While checking in to Albergo Barbara in Vernazza, we looked at a map of Cinque Terre’s trails. The five principle villages are linked by picturesque trails that cost somewhere around 7 or 8 euros to use. However, Albergo Barbara also had some information on avoiding crowds, which suggested taking the upper trails that run along the top of the Cinque Terre’s dramatic mountains. We also discovered that these trails were free.
Our first couple of days in Vernazza had been spent soaking up the village ambiance and visiting the other towns via train, so we decided to use our afternoon in Corniglia to go for a hike. To save money and beat the crowds, we settled on using the upper trails.
At first, we couldn’t find the trails, so we went into a tiny grocery store/cheese shop to ask for directions. While Cinque Terre is famous for it’s five villages, the mountains above those villages are also dotted with other settlements. Some of these are apparently Catholic sanctuaries, and others are other towns. At the grocery store, we simply pointed to the coolest looking one we could see at the moment and asked how to get there. The man at the counter conferred with his local customer for a minute, then left the customer to watch the store and walked with us down the street to help us find the trail.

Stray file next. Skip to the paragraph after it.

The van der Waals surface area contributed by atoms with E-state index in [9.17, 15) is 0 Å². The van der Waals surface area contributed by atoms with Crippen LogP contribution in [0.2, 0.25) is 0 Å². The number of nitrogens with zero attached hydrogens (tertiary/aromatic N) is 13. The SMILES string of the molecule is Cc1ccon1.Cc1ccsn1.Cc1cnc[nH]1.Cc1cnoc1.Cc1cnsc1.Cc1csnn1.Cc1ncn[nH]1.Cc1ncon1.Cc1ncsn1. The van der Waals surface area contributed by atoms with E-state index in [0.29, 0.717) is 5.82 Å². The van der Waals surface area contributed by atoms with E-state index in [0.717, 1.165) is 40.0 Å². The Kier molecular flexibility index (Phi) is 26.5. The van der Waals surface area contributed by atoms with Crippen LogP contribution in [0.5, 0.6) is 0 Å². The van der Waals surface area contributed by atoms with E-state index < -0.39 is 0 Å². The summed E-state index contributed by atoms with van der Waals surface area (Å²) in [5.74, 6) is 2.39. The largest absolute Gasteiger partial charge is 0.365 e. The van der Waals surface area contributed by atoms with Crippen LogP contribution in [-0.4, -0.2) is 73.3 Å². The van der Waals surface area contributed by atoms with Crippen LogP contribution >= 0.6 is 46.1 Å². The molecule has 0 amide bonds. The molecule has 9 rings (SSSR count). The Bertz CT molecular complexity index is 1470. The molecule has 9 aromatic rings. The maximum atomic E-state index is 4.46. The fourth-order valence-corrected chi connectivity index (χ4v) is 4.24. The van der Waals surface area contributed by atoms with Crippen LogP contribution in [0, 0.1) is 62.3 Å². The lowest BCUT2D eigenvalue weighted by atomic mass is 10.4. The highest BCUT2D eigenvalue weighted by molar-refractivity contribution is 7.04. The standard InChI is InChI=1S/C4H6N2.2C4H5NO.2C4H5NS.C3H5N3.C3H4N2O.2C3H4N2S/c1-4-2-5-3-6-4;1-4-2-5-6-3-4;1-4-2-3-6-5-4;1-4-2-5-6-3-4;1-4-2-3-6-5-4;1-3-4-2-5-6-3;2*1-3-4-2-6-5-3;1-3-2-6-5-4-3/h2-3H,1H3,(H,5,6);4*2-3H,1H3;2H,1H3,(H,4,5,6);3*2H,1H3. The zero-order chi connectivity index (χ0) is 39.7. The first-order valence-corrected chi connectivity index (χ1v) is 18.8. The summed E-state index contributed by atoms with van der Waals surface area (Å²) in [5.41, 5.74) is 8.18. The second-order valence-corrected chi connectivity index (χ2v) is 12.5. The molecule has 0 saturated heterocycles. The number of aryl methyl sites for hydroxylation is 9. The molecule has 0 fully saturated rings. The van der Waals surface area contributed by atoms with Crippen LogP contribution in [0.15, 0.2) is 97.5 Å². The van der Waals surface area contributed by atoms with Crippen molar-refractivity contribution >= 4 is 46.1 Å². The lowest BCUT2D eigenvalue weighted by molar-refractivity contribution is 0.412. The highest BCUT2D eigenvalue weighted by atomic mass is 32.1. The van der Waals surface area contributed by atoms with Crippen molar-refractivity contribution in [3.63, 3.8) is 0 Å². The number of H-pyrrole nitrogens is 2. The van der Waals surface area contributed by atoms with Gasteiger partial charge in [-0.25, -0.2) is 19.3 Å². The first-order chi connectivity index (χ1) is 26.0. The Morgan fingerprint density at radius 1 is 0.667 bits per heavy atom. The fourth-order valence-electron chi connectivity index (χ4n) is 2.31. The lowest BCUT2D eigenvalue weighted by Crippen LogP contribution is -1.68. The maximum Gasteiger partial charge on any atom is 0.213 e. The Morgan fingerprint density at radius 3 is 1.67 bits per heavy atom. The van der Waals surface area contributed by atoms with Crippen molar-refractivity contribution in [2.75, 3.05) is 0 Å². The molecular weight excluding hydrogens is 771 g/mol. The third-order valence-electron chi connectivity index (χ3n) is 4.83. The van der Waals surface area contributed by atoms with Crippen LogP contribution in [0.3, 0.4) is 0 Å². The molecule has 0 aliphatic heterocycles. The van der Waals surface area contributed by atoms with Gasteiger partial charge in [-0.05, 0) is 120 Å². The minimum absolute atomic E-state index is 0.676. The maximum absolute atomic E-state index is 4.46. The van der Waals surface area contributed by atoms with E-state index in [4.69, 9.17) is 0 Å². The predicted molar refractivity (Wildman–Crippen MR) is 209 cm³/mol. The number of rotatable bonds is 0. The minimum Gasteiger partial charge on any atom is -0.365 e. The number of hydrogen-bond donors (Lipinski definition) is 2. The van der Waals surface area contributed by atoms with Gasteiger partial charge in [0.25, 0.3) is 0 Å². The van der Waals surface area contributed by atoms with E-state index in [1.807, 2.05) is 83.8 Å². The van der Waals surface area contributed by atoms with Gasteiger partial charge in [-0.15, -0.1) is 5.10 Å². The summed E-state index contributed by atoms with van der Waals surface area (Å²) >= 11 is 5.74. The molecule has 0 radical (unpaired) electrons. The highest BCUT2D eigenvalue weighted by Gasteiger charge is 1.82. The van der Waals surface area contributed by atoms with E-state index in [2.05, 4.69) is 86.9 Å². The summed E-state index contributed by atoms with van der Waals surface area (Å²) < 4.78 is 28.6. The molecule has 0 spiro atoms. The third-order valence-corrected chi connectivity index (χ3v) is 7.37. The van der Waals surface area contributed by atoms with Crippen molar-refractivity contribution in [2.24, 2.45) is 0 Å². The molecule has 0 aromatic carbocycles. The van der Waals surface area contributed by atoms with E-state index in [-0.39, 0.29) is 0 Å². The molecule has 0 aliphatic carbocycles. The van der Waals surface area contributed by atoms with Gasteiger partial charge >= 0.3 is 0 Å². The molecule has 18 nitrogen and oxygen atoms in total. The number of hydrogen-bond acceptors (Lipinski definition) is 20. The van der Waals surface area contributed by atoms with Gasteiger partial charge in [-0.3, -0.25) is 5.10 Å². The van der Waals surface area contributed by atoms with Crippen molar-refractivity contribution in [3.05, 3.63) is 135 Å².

From there we started our ascent through the dry grapevine terraces. It was a hot day, and initially the sun seemed to be baking everything in sight. As we walked higher, however, the temperature dropped. The blackberries, which grow wild all around Corniglia and which we had picked and eaten earlier in the day, were less and less ripe the higher we got. Soon, the brown grass gave way to scrubby oaks and twisting vines. It was a welcome change because it not only meant cooler temperatures, but also provided more shade as well.
At this point the trail was going almost straight up the mountain on a twisting, overgrown stone stairway. Looking out over the ocean was like seeing the edge of the earth. As we climbed higher, we realized that we were on an old path going through still more grape terraces. Though the mountain side was increasingly overgrown and, apparently, not used for agriculture, it was clear that at one time it had been.